When you come to Tuckerton Seaport, folk art is all around you- you can hear the wood sing as the carver cuts off pieces with his drawknife, smell the cedar in the Boatworks as you see the boatbuilder sanding the sneakboxes, and feel the wool or fabric as you see the fiber artists needle felting and quilting. This spring we will add a new art form to appeal to your senses- blacksmithing! Once you walk out of the Visitor’s Center and approach the boardwalk, you’ll see our new blacksmith shop where you can feel the heat of the forge, hear the metal striking iron, and see useful pieces being forged out of fire and metal.
The art of blacksmithing is not new to Tuckerton- there have been blacksmith shops in our town for over 100 years. The 1895 Sanborn map of our town shows a blacksmith shop on the lake that is across the street from the Seaport. Blacksmiths were an important part of the community, and their work was used in the community in many ways.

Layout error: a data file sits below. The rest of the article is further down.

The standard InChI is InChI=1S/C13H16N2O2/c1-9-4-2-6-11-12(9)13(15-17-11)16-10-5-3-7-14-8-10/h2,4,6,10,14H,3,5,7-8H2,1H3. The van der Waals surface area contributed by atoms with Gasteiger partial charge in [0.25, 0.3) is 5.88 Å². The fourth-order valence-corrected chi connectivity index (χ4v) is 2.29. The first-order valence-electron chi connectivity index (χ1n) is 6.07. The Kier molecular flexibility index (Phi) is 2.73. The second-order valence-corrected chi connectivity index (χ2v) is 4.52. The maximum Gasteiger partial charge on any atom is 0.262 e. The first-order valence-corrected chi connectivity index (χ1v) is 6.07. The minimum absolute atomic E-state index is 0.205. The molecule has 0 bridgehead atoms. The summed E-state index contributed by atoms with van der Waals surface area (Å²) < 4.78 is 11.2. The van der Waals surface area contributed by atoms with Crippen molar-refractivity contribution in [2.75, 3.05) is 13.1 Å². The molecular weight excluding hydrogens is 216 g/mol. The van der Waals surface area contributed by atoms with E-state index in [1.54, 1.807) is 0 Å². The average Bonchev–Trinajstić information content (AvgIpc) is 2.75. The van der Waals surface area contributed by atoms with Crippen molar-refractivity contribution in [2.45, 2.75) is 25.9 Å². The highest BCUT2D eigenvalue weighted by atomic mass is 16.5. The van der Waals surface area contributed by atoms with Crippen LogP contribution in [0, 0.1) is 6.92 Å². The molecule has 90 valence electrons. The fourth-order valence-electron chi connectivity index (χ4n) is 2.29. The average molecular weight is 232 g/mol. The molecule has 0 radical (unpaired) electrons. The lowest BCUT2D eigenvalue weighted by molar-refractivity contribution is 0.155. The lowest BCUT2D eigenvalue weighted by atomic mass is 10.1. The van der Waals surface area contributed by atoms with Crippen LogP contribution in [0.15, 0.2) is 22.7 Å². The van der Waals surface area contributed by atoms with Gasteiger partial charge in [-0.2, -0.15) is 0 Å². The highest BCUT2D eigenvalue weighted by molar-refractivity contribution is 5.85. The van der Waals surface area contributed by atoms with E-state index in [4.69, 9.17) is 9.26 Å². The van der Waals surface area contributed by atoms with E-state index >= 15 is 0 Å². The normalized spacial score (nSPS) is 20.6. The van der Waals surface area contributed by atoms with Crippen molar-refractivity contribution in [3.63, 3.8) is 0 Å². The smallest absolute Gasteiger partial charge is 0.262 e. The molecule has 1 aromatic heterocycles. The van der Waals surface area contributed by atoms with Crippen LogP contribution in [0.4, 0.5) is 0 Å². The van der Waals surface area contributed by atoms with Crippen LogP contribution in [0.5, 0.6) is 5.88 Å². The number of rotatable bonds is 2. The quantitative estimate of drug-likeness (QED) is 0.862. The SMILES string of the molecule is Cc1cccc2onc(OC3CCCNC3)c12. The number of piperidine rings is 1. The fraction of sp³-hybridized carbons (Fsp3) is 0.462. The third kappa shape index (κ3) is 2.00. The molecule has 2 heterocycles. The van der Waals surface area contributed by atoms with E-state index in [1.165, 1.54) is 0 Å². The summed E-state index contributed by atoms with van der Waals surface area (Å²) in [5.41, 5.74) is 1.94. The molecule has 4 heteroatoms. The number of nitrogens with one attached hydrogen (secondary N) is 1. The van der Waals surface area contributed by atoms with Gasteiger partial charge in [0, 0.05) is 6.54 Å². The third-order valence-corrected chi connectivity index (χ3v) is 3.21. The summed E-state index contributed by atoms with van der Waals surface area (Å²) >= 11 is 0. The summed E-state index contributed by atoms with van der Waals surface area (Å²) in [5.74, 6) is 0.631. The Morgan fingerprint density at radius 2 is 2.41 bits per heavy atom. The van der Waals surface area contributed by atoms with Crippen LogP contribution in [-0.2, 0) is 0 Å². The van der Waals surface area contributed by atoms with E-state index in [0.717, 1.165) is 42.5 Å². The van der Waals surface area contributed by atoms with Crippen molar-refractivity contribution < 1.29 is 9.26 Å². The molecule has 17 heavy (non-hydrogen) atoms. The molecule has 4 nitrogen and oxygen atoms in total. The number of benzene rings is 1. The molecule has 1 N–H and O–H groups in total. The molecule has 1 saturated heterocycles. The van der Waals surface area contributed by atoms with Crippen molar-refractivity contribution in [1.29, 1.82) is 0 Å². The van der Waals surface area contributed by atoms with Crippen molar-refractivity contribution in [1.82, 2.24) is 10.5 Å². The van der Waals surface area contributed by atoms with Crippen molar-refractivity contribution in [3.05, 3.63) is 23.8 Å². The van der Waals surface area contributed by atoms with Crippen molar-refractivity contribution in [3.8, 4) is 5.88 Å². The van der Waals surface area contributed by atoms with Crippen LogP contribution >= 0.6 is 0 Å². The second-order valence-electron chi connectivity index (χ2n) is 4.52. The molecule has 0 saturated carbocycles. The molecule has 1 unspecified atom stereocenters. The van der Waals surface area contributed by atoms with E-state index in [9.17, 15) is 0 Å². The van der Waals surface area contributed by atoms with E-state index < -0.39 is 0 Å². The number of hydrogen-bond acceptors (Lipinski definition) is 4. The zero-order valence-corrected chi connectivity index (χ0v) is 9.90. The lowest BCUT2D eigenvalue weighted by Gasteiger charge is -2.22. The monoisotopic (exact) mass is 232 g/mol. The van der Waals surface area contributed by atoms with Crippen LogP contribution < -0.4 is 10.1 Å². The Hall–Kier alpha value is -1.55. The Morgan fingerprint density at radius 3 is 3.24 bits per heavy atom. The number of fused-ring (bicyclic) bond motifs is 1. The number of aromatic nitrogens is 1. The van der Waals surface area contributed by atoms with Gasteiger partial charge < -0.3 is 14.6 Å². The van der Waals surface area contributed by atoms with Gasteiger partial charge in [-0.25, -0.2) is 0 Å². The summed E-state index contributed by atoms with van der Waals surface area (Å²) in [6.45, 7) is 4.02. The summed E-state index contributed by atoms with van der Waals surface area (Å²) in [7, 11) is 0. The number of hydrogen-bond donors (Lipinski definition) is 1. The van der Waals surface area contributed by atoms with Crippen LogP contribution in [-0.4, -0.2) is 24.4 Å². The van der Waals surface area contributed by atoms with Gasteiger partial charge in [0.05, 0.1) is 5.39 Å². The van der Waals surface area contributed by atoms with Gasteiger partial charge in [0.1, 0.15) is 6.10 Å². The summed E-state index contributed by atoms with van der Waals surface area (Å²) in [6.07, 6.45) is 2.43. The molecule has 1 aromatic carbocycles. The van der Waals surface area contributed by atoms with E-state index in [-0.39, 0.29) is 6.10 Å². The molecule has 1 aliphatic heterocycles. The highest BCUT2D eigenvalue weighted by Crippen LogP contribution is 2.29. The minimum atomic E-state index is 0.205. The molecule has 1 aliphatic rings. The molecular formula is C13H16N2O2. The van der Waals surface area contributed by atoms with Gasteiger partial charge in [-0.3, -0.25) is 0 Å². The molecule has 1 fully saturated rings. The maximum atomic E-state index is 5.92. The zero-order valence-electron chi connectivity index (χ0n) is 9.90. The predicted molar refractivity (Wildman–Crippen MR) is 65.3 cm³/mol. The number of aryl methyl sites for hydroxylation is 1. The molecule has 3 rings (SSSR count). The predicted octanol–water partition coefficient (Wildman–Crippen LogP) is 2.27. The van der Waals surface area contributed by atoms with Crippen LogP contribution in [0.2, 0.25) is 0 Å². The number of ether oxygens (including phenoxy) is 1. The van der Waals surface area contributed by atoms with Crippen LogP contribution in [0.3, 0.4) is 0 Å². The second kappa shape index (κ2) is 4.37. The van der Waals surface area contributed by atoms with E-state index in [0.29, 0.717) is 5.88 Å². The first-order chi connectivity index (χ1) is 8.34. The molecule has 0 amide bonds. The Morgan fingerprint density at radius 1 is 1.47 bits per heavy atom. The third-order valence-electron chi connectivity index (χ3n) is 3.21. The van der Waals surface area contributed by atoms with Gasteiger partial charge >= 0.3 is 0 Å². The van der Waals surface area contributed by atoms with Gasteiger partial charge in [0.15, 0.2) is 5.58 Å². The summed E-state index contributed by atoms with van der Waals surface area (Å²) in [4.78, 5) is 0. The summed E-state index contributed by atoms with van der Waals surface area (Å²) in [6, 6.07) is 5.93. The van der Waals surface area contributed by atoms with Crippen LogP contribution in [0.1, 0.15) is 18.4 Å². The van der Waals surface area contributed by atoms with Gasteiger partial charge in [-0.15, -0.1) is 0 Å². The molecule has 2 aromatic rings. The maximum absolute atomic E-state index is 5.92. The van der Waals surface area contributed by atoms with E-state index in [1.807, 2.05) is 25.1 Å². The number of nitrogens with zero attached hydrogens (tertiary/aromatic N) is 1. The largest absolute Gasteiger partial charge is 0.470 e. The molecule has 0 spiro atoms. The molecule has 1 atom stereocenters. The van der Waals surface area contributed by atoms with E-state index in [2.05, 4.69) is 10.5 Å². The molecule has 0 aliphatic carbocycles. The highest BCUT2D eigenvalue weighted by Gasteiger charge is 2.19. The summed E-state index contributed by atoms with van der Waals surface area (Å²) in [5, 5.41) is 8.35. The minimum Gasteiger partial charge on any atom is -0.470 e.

Little Egg Harbor resident Stephen Nuttall is working with us here at the Seaport to open up a blacksmith shop here on the site, right behind Parker’s Decoy Shop. This fulfills a dream we’ve had for many years and will add to the story we tell of how people lived and worked on the Barnegat Bay and Pinelands. In addition, it fulfills our goal of preserving traditional arts through the Jersey Shore Folklife Center. Once the shop is up and running, visitors will be able to see the iron being pounded, and even get a chance to work themselves through classes here at the Museum.
Stephen has a Folk Arts Apprenticeship grant from the New Jersey State Council on the Arts, working with Master Blacksmith Toby Kroll. Toby is the blacksmith at Batsto and is a third generation blacksmith and farrier.
As Stephen states, “Our blacksmith shop will serve as an example of folk art that is important to our history. Not only is it important to keep traditional folk arts alive through exhibitions, it is important to encourage others to continue this tradition. By adding a blacksmith shop on its grounds the Tuckerton Seaport could reach out and encourage a new audience to visit and learn.”